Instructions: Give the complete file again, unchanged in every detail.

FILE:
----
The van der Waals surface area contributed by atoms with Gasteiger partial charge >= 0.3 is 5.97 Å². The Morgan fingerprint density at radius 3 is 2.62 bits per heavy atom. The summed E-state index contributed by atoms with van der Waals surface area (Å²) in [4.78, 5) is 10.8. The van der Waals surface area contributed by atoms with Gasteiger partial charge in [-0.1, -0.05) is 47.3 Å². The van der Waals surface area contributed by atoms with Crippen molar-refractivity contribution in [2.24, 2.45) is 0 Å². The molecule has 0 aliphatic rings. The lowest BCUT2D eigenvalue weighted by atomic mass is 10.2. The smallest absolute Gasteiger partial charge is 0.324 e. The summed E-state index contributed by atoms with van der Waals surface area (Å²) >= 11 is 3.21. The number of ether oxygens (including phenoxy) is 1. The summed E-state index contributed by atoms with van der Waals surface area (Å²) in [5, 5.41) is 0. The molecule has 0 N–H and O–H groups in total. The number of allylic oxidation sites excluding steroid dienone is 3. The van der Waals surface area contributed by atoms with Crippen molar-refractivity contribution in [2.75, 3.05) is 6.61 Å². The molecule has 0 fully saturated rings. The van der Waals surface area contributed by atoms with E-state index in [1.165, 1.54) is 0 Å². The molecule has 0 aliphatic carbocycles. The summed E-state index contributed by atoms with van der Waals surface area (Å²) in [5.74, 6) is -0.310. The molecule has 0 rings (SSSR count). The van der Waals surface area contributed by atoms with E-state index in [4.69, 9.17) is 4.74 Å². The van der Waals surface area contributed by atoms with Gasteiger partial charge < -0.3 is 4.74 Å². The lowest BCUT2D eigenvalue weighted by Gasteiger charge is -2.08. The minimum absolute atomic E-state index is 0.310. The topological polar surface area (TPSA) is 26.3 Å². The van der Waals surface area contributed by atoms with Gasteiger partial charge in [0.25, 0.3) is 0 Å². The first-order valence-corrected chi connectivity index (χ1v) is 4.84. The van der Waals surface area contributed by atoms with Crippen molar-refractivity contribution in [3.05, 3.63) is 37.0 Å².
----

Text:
The van der Waals surface area contributed by atoms with Gasteiger partial charge >= 0.3 is 5.97 Å². The Morgan fingerprint density at radius 3 is 2.62 bits per heavy atom. The summed E-state index contributed by atoms with van der Waals surface area (Å²) in [4.78, 5) is 10.8. The van der Waals surface area contributed by atoms with Gasteiger partial charge in [-0.1, -0.05) is 47.3 Å². The van der Waals surface area contributed by atoms with Crippen molar-refractivity contribution in [2.24, 2.45) is 0 Å². The molecule has 0 aliphatic rings. The lowest BCUT2D eigenvalue weighted by atomic mass is 10.2. The smallest absolute Gasteiger partial charge is 0.324 e. The summed E-state index contributed by atoms with van der Waals surface area (Å²) >= 11 is 3.21. The number of ether oxygens (including phenoxy) is 1. The summed E-state index contributed by atoms with van der Waals surface area (Å²) in [5, 5.41) is 0. The molecule has 0 N–H and O–H groups in total. The number of allylic oxidation sites excluding steroid dienone is 3. The van der Waals surface area contributed by atoms with Crippen molar-refractivity contribution in [2.75, 3.05) is 6.61 Å². The molecule has 0 fully saturated rings. The van der Waals surface area contributed by atoms with E-state index in [1.165, 1.54) is 0 Å². The molecule has 0 aliphatic carbocycles. The summed E-state index contributed by atoms with van der Waals surface area (Å²) in [5.74, 6) is -0.310. The molecule has 0 rings (SSSR count). The van der Waals surface area contributed by atoms with E-state index in [4.69, 9.17) is 4.74 Å². The van der Waals surface area contributed by atoms with Gasteiger partial charge < -0.3 is 4.74 Å². The lowest BCUT2D eigenvalue weighted by Gasteiger charge is -2.08. The minimum absolute atomic E-state index is 0.310. The topological polar surface area (TPSA) is 26.3 Å². The van der Waals surface area contributed by atoms with Gasteiger partial charge in [0.25, 0.3) is 0 Å². The first-order valence-corrected chi connectivity index (χ1v) is 4.84. The van der Waals surface area contributed by atoms with Crippen molar-refractivity contribution in [3.05, 3.63) is 37.0 Å².